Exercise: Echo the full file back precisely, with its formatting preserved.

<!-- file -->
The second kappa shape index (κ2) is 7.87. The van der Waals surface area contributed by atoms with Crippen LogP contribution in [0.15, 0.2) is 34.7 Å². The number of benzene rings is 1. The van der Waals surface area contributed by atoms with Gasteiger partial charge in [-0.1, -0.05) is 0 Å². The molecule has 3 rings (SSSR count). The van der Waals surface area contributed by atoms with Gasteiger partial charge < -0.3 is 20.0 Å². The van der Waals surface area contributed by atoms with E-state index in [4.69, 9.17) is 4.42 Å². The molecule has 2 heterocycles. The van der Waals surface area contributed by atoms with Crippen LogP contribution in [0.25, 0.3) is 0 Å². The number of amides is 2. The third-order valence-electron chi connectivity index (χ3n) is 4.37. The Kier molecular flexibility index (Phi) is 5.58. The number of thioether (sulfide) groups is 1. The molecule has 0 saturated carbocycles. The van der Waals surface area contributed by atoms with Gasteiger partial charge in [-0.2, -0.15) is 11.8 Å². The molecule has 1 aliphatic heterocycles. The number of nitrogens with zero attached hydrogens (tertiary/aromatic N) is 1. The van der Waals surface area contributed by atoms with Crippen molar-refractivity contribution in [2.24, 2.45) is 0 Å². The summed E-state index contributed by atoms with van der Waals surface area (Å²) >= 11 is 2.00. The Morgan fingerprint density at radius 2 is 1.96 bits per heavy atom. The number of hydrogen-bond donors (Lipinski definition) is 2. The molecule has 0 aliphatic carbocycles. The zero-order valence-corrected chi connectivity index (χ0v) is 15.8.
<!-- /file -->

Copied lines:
The second kappa shape index (κ2) is 7.87. The van der Waals surface area contributed by atoms with Crippen LogP contribution in [0.15, 0.2) is 34.7 Å². The number of benzene rings is 1. The van der Waals surface area contributed by atoms with Gasteiger partial charge in [-0.1, -0.05) is 0 Å². The molecule has 3 rings (SSSR count). The van der Waals surface area contributed by atoms with Gasteiger partial charge < -0.3 is 20.0 Å². The van der Waals surface area contributed by atoms with E-state index in [4.69, 9.17) is 4.42 Å². The molecule has 2 heterocycles. The van der Waals surface area contributed by atoms with Crippen LogP contribution in [0.25, 0.3) is 0 Å². The number of amides is 2. The third-order valence-electron chi connectivity index (χ3n) is 4.37. The Kier molecular flexibility index (Phi) is 5.58. The number of thioether (sulfide) groups is 1. The molecule has 0 saturated carbocycles. The van der Waals surface area contributed by atoms with Gasteiger partial charge in [-0.2, -0.15) is 11.8 Å². The molecule has 1 aliphatic heterocycles. The number of nitrogens with zero attached hydrogens (tertiary/aromatic N) is 1. The van der Waals surface area contributed by atoms with Crippen molar-refractivity contribution in [2.24, 2.45) is 0 Å². The summed E-state index contributed by atoms with van der Waals surface area (Å²) >= 11 is 2.00. The Morgan fingerprint density at radius 2 is 1.96 bits per heavy atom. The number of hydrogen-bond donors (Lipinski definition) is 2. The molecule has 0 aliphatic carbocycles. The zero-order valence-corrected chi connectivity index (χ0v) is 15.8.